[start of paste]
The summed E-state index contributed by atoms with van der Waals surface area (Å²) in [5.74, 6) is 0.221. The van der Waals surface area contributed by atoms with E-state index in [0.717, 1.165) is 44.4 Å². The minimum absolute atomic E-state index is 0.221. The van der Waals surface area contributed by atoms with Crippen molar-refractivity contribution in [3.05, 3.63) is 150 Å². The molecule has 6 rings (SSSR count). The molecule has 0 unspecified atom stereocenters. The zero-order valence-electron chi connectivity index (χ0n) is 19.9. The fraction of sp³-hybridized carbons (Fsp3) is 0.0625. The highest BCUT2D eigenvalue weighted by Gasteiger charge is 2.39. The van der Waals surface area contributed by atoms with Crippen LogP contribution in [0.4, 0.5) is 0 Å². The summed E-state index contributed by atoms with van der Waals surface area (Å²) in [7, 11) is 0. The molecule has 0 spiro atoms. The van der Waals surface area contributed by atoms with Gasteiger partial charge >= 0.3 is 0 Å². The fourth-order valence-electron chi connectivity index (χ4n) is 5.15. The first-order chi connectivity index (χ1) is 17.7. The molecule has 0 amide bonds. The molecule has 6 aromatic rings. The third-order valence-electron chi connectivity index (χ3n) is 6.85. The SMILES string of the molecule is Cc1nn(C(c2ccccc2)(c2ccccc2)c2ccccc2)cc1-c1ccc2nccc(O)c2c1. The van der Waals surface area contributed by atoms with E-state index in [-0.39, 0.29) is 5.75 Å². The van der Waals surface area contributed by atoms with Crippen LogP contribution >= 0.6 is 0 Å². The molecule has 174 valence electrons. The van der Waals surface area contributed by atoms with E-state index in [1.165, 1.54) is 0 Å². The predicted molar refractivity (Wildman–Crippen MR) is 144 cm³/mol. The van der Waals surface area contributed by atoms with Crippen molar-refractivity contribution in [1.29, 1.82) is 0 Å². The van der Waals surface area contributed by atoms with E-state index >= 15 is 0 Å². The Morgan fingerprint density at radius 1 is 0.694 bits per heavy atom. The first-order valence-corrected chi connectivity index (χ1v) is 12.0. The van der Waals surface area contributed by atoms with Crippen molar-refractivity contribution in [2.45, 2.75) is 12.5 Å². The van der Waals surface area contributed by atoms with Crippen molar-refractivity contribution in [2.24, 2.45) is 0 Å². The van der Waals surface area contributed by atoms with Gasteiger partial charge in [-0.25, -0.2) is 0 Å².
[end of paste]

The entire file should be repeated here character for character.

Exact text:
The summed E-state index contributed by atoms with van der Waals surface area (Å²) in [5.74, 6) is 0.221. The van der Waals surface area contributed by atoms with E-state index in [0.717, 1.165) is 44.4 Å². The minimum absolute atomic E-state index is 0.221. The van der Waals surface area contributed by atoms with Crippen molar-refractivity contribution in [3.05, 3.63) is 150 Å². The molecule has 6 rings (SSSR count). The molecule has 0 unspecified atom stereocenters. The zero-order valence-electron chi connectivity index (χ0n) is 19.9. The fraction of sp³-hybridized carbons (Fsp3) is 0.0625. The highest BCUT2D eigenvalue weighted by Gasteiger charge is 2.39. The van der Waals surface area contributed by atoms with Crippen LogP contribution in [0.4, 0.5) is 0 Å². The summed E-state index contributed by atoms with van der Waals surface area (Å²) in [7, 11) is 0. The molecule has 0 spiro atoms. The van der Waals surface area contributed by atoms with Gasteiger partial charge >= 0.3 is 0 Å². The fourth-order valence-electron chi connectivity index (χ4n) is 5.15. The first-order chi connectivity index (χ1) is 17.7. The molecule has 0 amide bonds. The molecule has 6 aromatic rings. The third-order valence-electron chi connectivity index (χ3n) is 6.85. The SMILES string of the molecule is Cc1nn(C(c2ccccc2)(c2ccccc2)c2ccccc2)cc1-c1ccc2nccc(O)c2c1. The van der Waals surface area contributed by atoms with E-state index in [-0.39, 0.29) is 5.75 Å². The van der Waals surface area contributed by atoms with Crippen LogP contribution >= 0.6 is 0 Å². The molecule has 174 valence electrons. The van der Waals surface area contributed by atoms with E-state index in [1.165, 1.54) is 0 Å². The predicted molar refractivity (Wildman–Crippen MR) is 144 cm³/mol. The van der Waals surface area contributed by atoms with Crippen molar-refractivity contribution in [1.29, 1.82) is 0 Å². The van der Waals surface area contributed by atoms with E-state index >= 15 is 0 Å². The Morgan fingerprint density at radius 1 is 0.694 bits per heavy atom. The first-order valence-corrected chi connectivity index (χ1v) is 12.0. The van der Waals surface area contributed by atoms with Crippen molar-refractivity contribution in [2.45, 2.75) is 12.5 Å². The van der Waals surface area contributed by atoms with Crippen molar-refractivity contribution in [2.24, 2.45) is 0 Å². The van der Waals surface area contributed by atoms with Gasteiger partial charge in [-0.25, -0.2) is 0 Å².